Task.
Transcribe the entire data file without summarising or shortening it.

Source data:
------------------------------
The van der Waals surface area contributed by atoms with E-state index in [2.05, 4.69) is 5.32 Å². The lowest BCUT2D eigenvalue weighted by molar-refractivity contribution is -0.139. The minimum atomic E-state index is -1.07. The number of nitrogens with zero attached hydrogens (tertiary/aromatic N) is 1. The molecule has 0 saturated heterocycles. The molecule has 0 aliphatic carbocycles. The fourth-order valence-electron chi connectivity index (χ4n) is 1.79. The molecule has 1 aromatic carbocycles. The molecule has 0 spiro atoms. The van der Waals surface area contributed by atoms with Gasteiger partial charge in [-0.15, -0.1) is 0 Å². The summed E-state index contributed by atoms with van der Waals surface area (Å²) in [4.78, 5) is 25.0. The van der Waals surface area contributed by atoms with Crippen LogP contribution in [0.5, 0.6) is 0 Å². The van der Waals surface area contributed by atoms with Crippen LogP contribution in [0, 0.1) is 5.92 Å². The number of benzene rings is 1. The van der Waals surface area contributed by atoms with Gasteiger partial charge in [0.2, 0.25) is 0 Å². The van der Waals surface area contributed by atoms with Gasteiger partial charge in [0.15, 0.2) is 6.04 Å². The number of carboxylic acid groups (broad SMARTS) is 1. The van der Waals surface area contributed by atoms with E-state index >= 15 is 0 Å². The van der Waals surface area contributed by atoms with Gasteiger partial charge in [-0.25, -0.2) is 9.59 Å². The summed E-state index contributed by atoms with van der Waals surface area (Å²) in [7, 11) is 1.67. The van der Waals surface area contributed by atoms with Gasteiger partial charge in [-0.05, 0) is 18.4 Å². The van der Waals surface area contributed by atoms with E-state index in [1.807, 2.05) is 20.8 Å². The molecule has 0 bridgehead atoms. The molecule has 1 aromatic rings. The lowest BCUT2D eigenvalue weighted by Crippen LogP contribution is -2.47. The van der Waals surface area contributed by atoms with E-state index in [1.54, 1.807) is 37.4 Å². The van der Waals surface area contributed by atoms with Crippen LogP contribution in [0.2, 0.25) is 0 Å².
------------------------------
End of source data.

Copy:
The van der Waals surface area contributed by atoms with E-state index in [2.05, 4.69) is 5.32 Å². The lowest BCUT2D eigenvalue weighted by molar-refractivity contribution is -0.139. The minimum atomic E-state index is -1.07. The number of nitrogens with zero attached hydrogens (tertiary/aromatic N) is 1. The molecule has 0 saturated heterocycles. The molecule has 0 aliphatic carbocycles. The fourth-order valence-electron chi connectivity index (χ4n) is 1.79. The molecule has 1 aromatic carbocycles. The molecule has 0 spiro atoms. The van der Waals surface area contributed by atoms with Gasteiger partial charge in [-0.15, -0.1) is 0 Å². The summed E-state index contributed by atoms with van der Waals surface area (Å²) in [4.78, 5) is 25.0. The van der Waals surface area contributed by atoms with Crippen LogP contribution in [0.5, 0.6) is 0 Å². The van der Waals surface area contributed by atoms with Crippen LogP contribution in [0, 0.1) is 5.92 Å². The number of benzene rings is 1. The van der Waals surface area contributed by atoms with Gasteiger partial charge in [0.2, 0.25) is 0 Å². The van der Waals surface area contributed by atoms with Gasteiger partial charge in [0.15, 0.2) is 6.04 Å². The number of carboxylic acid groups (broad SMARTS) is 1. The van der Waals surface area contributed by atoms with E-state index >= 15 is 0 Å². The van der Waals surface area contributed by atoms with Gasteiger partial charge in [-0.25, -0.2) is 9.59 Å². The summed E-state index contributed by atoms with van der Waals surface area (Å²) in [7, 11) is 1.67. The van der Waals surface area contributed by atoms with Gasteiger partial charge in [-0.05, 0) is 18.4 Å². The van der Waals surface area contributed by atoms with E-state index in [1.807, 2.05) is 20.8 Å². The molecule has 0 bridgehead atoms. The molecule has 1 aromatic rings. The lowest BCUT2D eigenvalue weighted by Crippen LogP contribution is -2.47. The van der Waals surface area contributed by atoms with E-state index in [1.54, 1.807) is 37.4 Å². The van der Waals surface area contributed by atoms with Crippen LogP contribution in [0.2, 0.25) is 0 Å².